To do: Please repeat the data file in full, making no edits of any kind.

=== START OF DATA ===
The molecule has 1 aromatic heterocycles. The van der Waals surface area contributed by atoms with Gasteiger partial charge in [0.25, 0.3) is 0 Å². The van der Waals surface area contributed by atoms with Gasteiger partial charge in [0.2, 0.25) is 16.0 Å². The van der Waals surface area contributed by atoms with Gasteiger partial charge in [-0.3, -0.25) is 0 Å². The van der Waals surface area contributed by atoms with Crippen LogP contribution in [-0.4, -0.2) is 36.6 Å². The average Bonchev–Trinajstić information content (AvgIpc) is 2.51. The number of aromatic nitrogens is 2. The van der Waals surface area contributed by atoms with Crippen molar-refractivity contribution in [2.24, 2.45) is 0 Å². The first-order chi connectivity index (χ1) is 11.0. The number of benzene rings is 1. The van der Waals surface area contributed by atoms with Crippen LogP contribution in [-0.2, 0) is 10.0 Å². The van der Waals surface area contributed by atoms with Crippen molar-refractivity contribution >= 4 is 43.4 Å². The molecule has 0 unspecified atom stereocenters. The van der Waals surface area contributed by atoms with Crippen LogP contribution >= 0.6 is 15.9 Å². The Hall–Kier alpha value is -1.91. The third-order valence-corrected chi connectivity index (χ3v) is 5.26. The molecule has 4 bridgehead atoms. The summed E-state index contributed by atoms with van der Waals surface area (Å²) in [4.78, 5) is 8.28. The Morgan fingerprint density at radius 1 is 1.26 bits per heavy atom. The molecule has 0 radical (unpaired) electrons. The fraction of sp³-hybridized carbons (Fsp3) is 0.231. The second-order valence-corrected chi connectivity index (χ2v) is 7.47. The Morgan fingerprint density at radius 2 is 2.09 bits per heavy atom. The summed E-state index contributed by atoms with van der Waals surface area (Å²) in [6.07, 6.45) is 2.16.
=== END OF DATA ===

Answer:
The molecule has 1 aromatic heterocycles. The van der Waals surface area contributed by atoms with Gasteiger partial charge in [0.25, 0.3) is 0 Å². The van der Waals surface area contributed by atoms with Gasteiger partial charge in [0.2, 0.25) is 16.0 Å². The van der Waals surface area contributed by atoms with Gasteiger partial charge in [-0.3, -0.25) is 0 Å². The van der Waals surface area contributed by atoms with Crippen LogP contribution in [-0.4, -0.2) is 36.6 Å². The average Bonchev–Trinajstić information content (AvgIpc) is 2.51. The number of aromatic nitrogens is 2. The van der Waals surface area contributed by atoms with Crippen molar-refractivity contribution in [2.24, 2.45) is 0 Å². The first-order chi connectivity index (χ1) is 11.0. The number of benzene rings is 1. The van der Waals surface area contributed by atoms with Crippen LogP contribution in [-0.2, 0) is 10.0 Å². The van der Waals surface area contributed by atoms with Crippen molar-refractivity contribution >= 4 is 43.4 Å². The molecule has 0 unspecified atom stereocenters. The van der Waals surface area contributed by atoms with Crippen LogP contribution >= 0.6 is 15.9 Å². The Hall–Kier alpha value is -1.91. The third-order valence-corrected chi connectivity index (χ3v) is 5.26. The molecule has 4 bridgehead atoms. The summed E-state index contributed by atoms with van der Waals surface area (Å²) in [4.78, 5) is 8.28. The Morgan fingerprint density at radius 1 is 1.26 bits per heavy atom. The molecule has 0 radical (unpaired) electrons. The fraction of sp³-hybridized carbons (Fsp3) is 0.231. The second-order valence-corrected chi connectivity index (χ2v) is 7.47. The Morgan fingerprint density at radius 2 is 2.09 bits per heavy atom. The summed E-state index contributed by atoms with van der Waals surface area (Å²) in [6.07, 6.45) is 2.16.